Jai graduated from the University of Surrey in 2011 and enjoyed it enough to return to complete his MSc in Medical Microbiology (Research) [2012-2013] and PhD in Microbiology .
After a brief spell as a Post-Doctoral Research Assistant at the University of Reading [2016-2017], Jai returned to Surrey yet again where he currently works as a Research Fellow in Molecular Microbiology in the new School of Veterinary Medicine.
Areas of specialism
University roles and responsibilities
- ECR Representative for Vet School
Jai is a member of the La Ragione Bacteriology Group whose research is focused on understanding the detailed mechanisms that bacterial pathogens of veterinary and medical importance employ in order to colonise the host. Through a greater understanding of the pathobiology of these economically important pathogens the group hopes to develop novel intervention strategies. Jai’s particular interest is in Host/Pathogen interactions of zoonotic agents such as Campylobacter and E. coli with an emphasis on vaccine development for use in livestock.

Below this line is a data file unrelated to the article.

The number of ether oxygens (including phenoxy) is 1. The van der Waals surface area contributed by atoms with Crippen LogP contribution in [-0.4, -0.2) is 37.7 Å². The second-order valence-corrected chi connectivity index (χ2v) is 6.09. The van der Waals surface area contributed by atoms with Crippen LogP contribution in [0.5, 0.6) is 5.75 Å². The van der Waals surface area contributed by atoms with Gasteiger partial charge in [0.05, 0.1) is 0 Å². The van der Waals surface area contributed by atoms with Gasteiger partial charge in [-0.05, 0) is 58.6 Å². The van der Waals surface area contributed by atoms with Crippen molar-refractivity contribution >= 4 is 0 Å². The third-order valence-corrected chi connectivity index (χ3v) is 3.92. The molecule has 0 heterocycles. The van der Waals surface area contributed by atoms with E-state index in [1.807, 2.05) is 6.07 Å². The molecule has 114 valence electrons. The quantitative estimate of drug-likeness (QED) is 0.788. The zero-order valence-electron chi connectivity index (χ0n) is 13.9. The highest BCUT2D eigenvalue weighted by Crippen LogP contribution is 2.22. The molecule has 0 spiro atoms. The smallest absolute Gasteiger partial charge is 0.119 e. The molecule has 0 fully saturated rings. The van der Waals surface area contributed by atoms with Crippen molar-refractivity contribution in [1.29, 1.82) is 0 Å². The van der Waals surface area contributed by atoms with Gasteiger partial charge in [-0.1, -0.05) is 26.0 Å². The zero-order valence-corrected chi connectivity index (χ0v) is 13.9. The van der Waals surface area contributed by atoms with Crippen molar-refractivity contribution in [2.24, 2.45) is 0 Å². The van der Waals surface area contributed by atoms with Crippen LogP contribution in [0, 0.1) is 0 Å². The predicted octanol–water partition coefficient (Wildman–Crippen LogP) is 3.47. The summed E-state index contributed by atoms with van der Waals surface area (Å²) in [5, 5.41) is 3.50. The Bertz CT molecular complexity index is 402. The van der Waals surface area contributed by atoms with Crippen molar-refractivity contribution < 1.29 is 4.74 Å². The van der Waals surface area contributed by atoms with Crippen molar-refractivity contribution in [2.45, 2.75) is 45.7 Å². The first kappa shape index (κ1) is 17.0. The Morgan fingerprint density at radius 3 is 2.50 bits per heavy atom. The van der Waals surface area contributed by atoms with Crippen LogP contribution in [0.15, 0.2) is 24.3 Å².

Campylobacter is a common cause of diarrhoeal illness in the developed world, with EFSA estimating an annual incidence of up to 20 million cases of campylobacteriosis in the EU. Jai’s PhD research identified and characterised novel virulence factors in Campylobacter jejuni and Campylobacter coli, thereby providing insights into disease causing mechanisms of these enigmatic pathogens.
Currently, Jai’s research is centred on a collaborative project with the University of Reading and industrial partners aiming to combat avian colibacillosis, a range of syndromes in poultry caused the bacteria Escherichia coli. Colibacillosis is a common disease that is seen worldwide and is of significant economic importance concerning the loss of livestock. Jai’s aim is to develop novel vaccines against avian pathogenic E. coli (APEC) using a combination of genomic and molecular biology approaches.
Jai also has a strong interest in using synthetic biology and molecular biology techniques in order to engineer improved vaccines, probiotics and other alternatives to antibiotics.